The Christian vote is one that Ruto seriously campaigned for. An evangelical himself, Ruto used the church to reach out to voters at a level no other presidential candidate did.

It helped his case that he was a preacher when he was younger and the deputy president’s wife, Dorcas Rigathi, is an actual pastor.

This scenario provided Ruto with an unprecedented opportunity to kill two birds with one stone: Build his profile among the evangelicals and question Raila’s commitment to the church.

It did not help Raila’s cause that some statements he and members of his campaign made could be misconstrued as attacks on the church.

While presiding over the launch of a book by Archbishop Emeritus Habbakuk Abong’o at the Church of Christ in Africa in Kisumu, Ida Odinga challenged the National Council of Churches of Kenya to control the mushrooming of churches.

“We want Kenyans to subscribe to religions that are formally registered and not those whose belief systems are commodified. It is also important that we conduct training for all those who minister the word of God,” Ida said.

Bishop Daniel Kabono, the secretary general of Association of Pentecostal and Evangelical churches, said that the church had to decide to vote for either their destruction or advancement of Christianity.

Bishop Kabono feels some statements made by Azimio members were alarming and made the churches to be impartial.

While addressing the Muslim community in Nairobi, Raila said that Kenya was a secular natrion and all religions were equal. He said that a colonial ideology had placed Christianity above other religions.

“There is a colonial ideology in Kenya that elevated Christianity above all other religions. This ideology still exists. My government will end that. The Constitution says that Kenya is a secular society and is a God-fearing nation and we must respect all religions, so we have said that we will respect all religions.”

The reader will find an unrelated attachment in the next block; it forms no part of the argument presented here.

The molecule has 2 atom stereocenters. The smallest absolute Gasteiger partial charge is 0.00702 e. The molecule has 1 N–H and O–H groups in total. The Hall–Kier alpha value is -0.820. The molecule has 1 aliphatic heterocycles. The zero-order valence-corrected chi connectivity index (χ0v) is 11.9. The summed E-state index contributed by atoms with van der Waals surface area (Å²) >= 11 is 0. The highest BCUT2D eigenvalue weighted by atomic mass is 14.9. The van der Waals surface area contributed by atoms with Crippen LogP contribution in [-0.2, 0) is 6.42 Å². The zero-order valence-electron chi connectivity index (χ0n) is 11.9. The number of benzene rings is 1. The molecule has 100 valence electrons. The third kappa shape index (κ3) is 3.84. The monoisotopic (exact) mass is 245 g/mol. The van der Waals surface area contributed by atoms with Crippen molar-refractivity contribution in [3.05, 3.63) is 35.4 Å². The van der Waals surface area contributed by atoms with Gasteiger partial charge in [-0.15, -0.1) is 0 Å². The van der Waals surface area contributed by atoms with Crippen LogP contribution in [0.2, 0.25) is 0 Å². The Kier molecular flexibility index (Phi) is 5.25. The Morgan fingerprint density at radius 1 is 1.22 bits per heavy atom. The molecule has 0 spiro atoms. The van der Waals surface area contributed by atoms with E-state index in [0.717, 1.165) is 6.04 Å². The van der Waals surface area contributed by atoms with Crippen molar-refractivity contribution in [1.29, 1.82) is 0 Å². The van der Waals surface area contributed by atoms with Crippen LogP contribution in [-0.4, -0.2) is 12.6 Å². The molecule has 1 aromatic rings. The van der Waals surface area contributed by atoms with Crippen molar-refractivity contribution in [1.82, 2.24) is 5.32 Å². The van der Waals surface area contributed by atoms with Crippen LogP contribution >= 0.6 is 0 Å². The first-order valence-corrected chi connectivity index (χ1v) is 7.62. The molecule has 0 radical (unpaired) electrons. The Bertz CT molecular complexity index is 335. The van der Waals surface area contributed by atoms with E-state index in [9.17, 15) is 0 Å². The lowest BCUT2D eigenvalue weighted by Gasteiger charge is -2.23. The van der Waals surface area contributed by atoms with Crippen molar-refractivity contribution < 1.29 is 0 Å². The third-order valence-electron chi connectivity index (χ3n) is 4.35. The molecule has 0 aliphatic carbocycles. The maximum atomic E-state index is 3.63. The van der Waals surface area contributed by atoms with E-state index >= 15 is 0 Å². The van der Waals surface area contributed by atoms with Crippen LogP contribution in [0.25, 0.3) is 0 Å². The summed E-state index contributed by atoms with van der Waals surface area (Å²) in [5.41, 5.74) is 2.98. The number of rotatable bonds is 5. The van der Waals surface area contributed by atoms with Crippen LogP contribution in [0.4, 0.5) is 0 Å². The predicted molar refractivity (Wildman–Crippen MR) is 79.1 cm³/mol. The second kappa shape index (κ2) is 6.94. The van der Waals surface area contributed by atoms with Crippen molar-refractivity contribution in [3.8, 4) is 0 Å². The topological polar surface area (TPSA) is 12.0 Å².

But Bishop Kabono said that the statement suggested that the government could pass a policy that would control the growth of Christianity.

He said that evangelical Christians were doing good to Ruto by supporting him out of self-preservation and out of direction from the Bible which demands the support of those with similar beliefs.

Deputy Jesus Christ

“The choice for us and the fellow Christians then became between a practising and proud Christians and another candidate that wanted to regulate small churches and stop pastors from doing ministry without a degree,” Kabono said. “That is how the church was forced to make a stand.”

Ruto’s Christianity has been used against him by those who believe that he was using Christianity to gain political capital.

“Jesus Christ has no deputy… stop pretending to be his deputy on earth, he belongs to all of us,” Azimio la Umoja running mate Martha Karua said at a rally in Kakamega.

Reuben Kigame, a gospel musician and presidential hopeful, weighed in on the matter last week, saying that the new administration was ‘overdoing religion’. It was an observation that former Chief Justice Willy Mutunga had made too.

“I think the Ruto administration is overdoing religion. While we acknowledge the hand of God in bringing us this far, the presidency must observe Article 27 of the Constitution,” Kigame wrote on social media.

“During the inauguration, the evangelical wing of the church was overrepresented. This was unnecessary. I do not know what the transition committee intended to prove to Kenya and the watching world.”

Ruto has used that discontent to appeal to the evangelical church that is still feeling the effects of a moratorium on the registration of new churches.

President Uhuru Kenyatta clamped down on the registration of churches in 2014, and that ban remains in place.

At a town hall meeting organised by Evangelical Association of Kenya in May, Ruto said the moratorium should be the reason that the church takes a greater interest in who is leading the country.

“I know that we’ve had issues with registration of churches. There is a moratorium. It needs to be discussed. What is the nature of this moratorium, and for how many days? What are the reasons? posed Ruto.

“The church again must step forward and have a conversation with the government.”

[Additional reporting by James Wanzala]